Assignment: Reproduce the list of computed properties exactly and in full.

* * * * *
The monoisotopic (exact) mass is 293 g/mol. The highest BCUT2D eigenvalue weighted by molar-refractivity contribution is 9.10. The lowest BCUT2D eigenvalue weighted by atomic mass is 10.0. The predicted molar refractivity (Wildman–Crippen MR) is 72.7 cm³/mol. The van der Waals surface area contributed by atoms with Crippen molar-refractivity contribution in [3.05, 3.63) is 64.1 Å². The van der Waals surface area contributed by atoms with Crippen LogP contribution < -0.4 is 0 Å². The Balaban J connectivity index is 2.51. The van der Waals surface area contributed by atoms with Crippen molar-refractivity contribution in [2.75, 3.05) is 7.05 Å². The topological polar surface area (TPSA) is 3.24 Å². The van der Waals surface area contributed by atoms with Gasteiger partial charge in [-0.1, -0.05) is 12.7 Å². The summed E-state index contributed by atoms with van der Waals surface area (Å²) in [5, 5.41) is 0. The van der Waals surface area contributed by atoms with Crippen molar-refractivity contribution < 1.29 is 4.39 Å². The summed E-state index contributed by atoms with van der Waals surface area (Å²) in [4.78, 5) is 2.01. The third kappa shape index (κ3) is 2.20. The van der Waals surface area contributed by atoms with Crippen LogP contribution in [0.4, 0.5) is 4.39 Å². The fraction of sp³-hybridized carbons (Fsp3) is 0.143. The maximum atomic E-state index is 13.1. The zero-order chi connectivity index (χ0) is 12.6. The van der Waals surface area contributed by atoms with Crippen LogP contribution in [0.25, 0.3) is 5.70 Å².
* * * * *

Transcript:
The monoisotopic (exact) mass is 293 g/mol. The highest BCUT2D eigenvalue weighted by molar-refractivity contribution is 9.10. The lowest BCUT2D eigenvalue weighted by atomic mass is 10.0. The predicted molar refractivity (Wildman–Crippen MR) is 72.7 cm³/mol. The van der Waals surface area contributed by atoms with Crippen molar-refractivity contribution in [3.05, 3.63) is 64.1 Å². The van der Waals surface area contributed by atoms with Crippen LogP contribution < -0.4 is 0 Å². The Balaban J connectivity index is 2.51. The van der Waals surface area contributed by atoms with Crippen molar-refractivity contribution in [2.75, 3.05) is 7.05 Å². The topological polar surface area (TPSA) is 3.24 Å². The van der Waals surface area contributed by atoms with Gasteiger partial charge in [-0.1, -0.05) is 12.7 Å². The summed E-state index contributed by atoms with van der Waals surface area (Å²) in [5, 5.41) is 0. The van der Waals surface area contributed by atoms with Crippen molar-refractivity contribution < 1.29 is 4.39 Å². The summed E-state index contributed by atoms with van der Waals surface area (Å²) in [4.78, 5) is 2.01. The third kappa shape index (κ3) is 2.20. The van der Waals surface area contributed by atoms with Crippen LogP contribution in [0.4, 0.5) is 4.39 Å². The fraction of sp³-hybridized carbons (Fsp3) is 0.143. The maximum atomic E-state index is 13.1. The zero-order chi connectivity index (χ0) is 12.6. The van der Waals surface area contributed by atoms with Crippen LogP contribution in [0.25, 0.3) is 5.70 Å².